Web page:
SACRAMENTO, Calif. — Four Sacramento County sheriff's deputies have been charged with drunken driving the past four months, nudging Sheriff John McGinness to boost penalties for the offense to a baseline of 20 days off work with no pay.
None of the officials who were arrested were on duty at the time. Two of the drivers were involved in collisions just before their arrests, and one lieutenant is accused of having a blood-alcohol level more than three times the legal limit.
McGinness sent out a memo to deputies in mid-December, urging them to think about drunken driving incidents that have killed one local officer and sent another to state prison.
"Do not allow yourself to engage in conduct which has the potential to result in either of these outcomes," the sheriff's memo says.
One of the four deputies was arrested after the memo came out.
Sheriff's union vice president Brannon Polete said the department has punished drunken drivers with two or three days off without pay - far fewer than the 20 days off without pay that McGinness instituted.
"I think it needs to be taken seriously," Polete said. "There is a higher standard for law enforcement, but there is the human factor. We make mistakes."
Polete said he's talked to two of the offending officers, who are "punishing themselves" more than the department could penalize them.
The first drunken driver incident was highly publicized. On Oct. 4, Sgt. Chris Guerrero, 41, was pulled over by a Roseville Police officer on Douglas Boulevard near Harding Boulevard at about 12:45 a.m.
Two passengers - a sheriff's sergeant and deputy - exited Guerrero's car and began yelling at the Roseville officer not to arrest the 41-year-old, implying that he would start a "war."
The Roseville Police officer allowed a bystander to drive Guerrero home. That Roseville Police officer is facing an Internal Affairs probe by Roseville Police. Sheriff's Internal Affairs are also probing Guerrero and the sergeant and deputy's roles in the incident.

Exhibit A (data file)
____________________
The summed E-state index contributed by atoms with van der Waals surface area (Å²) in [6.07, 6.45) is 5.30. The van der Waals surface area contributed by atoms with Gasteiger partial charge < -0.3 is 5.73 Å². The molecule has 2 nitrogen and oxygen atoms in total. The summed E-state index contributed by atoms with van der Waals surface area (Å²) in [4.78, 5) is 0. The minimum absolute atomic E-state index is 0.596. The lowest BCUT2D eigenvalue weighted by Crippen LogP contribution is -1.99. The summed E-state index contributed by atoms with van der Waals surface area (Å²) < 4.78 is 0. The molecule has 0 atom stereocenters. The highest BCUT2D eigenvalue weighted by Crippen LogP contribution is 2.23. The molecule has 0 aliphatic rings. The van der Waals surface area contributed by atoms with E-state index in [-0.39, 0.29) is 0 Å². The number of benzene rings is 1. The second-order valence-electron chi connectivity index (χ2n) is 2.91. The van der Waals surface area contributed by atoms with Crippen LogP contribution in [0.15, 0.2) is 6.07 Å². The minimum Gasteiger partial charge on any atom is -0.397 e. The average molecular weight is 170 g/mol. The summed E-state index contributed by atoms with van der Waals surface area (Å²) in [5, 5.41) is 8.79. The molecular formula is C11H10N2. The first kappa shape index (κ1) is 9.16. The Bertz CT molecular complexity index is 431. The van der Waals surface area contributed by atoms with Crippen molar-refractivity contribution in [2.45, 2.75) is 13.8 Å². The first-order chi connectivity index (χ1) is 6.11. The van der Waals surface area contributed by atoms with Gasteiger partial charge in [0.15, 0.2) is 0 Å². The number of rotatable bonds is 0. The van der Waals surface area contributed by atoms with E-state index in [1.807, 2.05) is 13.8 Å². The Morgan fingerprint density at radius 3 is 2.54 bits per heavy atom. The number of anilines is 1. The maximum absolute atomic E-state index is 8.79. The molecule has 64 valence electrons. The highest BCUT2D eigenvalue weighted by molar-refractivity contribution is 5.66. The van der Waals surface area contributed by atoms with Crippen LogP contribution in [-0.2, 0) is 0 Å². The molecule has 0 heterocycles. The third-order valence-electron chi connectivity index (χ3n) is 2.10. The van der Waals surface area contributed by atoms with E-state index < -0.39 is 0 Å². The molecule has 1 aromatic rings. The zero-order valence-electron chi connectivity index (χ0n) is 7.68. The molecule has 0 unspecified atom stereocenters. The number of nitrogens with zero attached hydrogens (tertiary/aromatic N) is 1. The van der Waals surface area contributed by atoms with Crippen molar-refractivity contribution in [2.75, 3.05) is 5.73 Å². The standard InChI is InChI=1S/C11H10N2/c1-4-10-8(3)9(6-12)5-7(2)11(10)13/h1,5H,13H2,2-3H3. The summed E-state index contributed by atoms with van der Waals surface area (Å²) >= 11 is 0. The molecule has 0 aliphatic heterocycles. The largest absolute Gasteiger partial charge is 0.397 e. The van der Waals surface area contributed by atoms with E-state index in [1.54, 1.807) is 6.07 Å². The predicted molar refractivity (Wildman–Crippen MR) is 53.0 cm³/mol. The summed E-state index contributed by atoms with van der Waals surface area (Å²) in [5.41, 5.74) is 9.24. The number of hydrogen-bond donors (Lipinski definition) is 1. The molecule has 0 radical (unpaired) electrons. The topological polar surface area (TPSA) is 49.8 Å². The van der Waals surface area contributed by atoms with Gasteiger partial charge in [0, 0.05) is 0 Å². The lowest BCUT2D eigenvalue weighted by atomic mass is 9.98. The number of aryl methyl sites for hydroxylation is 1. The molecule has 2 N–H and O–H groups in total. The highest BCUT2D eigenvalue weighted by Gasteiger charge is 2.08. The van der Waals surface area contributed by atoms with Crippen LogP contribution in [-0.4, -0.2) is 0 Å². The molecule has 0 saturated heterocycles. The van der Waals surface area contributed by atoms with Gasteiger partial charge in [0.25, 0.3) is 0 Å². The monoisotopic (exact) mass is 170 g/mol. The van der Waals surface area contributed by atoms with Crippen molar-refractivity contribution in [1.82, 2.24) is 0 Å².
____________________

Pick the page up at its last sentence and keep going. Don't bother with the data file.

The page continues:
Guerrero was charged with drunken driving in November and court records say his blood-alcohol level was .16, twice the legal limit of .08.
Guerrero's attorney, Joseph Hougnon, said the arrest and sobriety test were conducted improperly and he plans to fight the charges.
The next DUI arrest came less than a week later. Deputy Carlos Cabrera, 28, was arrested by a California Highway Patrol officer on Highway 50 west of Scott Road. The arrest citation says Cabrera was in a collision and had been driving with a blood alcohol level of .16, also twice the legal limit.
Cabrera pled no contest in December to one count of drunken driving and was sentenced to 60 hours of community service and informal probation.
Lt. Jill Joanne Taylor also crashed before she was arrested for drunken driving. On Dec. 6, she veered her Toyota Sequoia SUV off of South River Road in Yolo County and hit a tree that was 12 feet from the road, said CHP officer Phil Gruidl.
Gruidl said paramedics came to the scene and transported Taylor to UC Davis Medical Center.
Documents filed in court say Taylor's blood alcohol level was .28 - nearly quadruple the legal limit. Taylor was charged with DUI and an enhancement for having a blood-alcohol level above .15.
Taylor resigned weeks after the incident, sources say. Reached by phone, Taylor declined to comment.
Several weeks after McGinness fired off his Dec. 15 missive, 22-year-old deputy Daniel Rouse was arrested on suspicion of drunken driving Jan. 12 after a CHP officer saw him driving erratically on the ramp on to eastbound Highway 50 from southbound Capital City Freeway.
Rouse was booked and released from jail and has since been charged with driving under the influence and driving with a blood alcohol level above .08.
McGinness said that all of the suspected drunken drivers - except the lieutenant who resigned - are subject to pending Internal Affairs investigations.